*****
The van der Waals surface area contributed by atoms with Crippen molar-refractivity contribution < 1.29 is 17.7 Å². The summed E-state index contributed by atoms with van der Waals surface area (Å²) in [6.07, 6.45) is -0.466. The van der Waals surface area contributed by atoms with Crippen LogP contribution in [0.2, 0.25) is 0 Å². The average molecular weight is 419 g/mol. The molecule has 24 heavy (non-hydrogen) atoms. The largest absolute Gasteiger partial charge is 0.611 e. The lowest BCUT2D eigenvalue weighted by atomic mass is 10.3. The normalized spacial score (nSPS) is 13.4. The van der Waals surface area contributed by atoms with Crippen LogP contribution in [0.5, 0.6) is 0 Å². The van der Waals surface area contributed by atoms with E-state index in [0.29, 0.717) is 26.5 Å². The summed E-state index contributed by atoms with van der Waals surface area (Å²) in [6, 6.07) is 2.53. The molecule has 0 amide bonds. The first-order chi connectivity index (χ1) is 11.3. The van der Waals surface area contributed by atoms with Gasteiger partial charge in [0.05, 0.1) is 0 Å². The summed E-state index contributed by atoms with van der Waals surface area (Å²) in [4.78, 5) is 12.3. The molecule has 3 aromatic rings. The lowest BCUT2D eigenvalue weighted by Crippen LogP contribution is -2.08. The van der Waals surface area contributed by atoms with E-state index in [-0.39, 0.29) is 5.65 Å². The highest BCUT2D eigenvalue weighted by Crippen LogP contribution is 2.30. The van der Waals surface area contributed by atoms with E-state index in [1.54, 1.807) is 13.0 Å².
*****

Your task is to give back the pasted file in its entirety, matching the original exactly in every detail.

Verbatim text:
The van der Waals surface area contributed by atoms with Crippen molar-refractivity contribution < 1.29 is 17.7 Å². The summed E-state index contributed by atoms with van der Waals surface area (Å²) in [6.07, 6.45) is -0.466. The van der Waals surface area contributed by atoms with Crippen LogP contribution in [0.2, 0.25) is 0 Å². The average molecular weight is 419 g/mol. The molecule has 24 heavy (non-hydrogen) atoms. The largest absolute Gasteiger partial charge is 0.611 e. The lowest BCUT2D eigenvalue weighted by atomic mass is 10.3. The normalized spacial score (nSPS) is 13.4. The van der Waals surface area contributed by atoms with Crippen LogP contribution in [0.5, 0.6) is 0 Å². The van der Waals surface area contributed by atoms with E-state index in [0.29, 0.717) is 26.5 Å². The summed E-state index contributed by atoms with van der Waals surface area (Å²) in [6, 6.07) is 2.53. The molecule has 0 amide bonds. The first-order chi connectivity index (χ1) is 11.3. The van der Waals surface area contributed by atoms with Gasteiger partial charge in [0.05, 0.1) is 0 Å². The summed E-state index contributed by atoms with van der Waals surface area (Å²) in [4.78, 5) is 12.3. The molecule has 3 aromatic rings. The lowest BCUT2D eigenvalue weighted by Crippen LogP contribution is -2.08. The van der Waals surface area contributed by atoms with E-state index in [-0.39, 0.29) is 5.65 Å². The highest BCUT2D eigenvalue weighted by Crippen LogP contribution is 2.30. The van der Waals surface area contributed by atoms with E-state index in [1.54, 1.807) is 13.0 Å².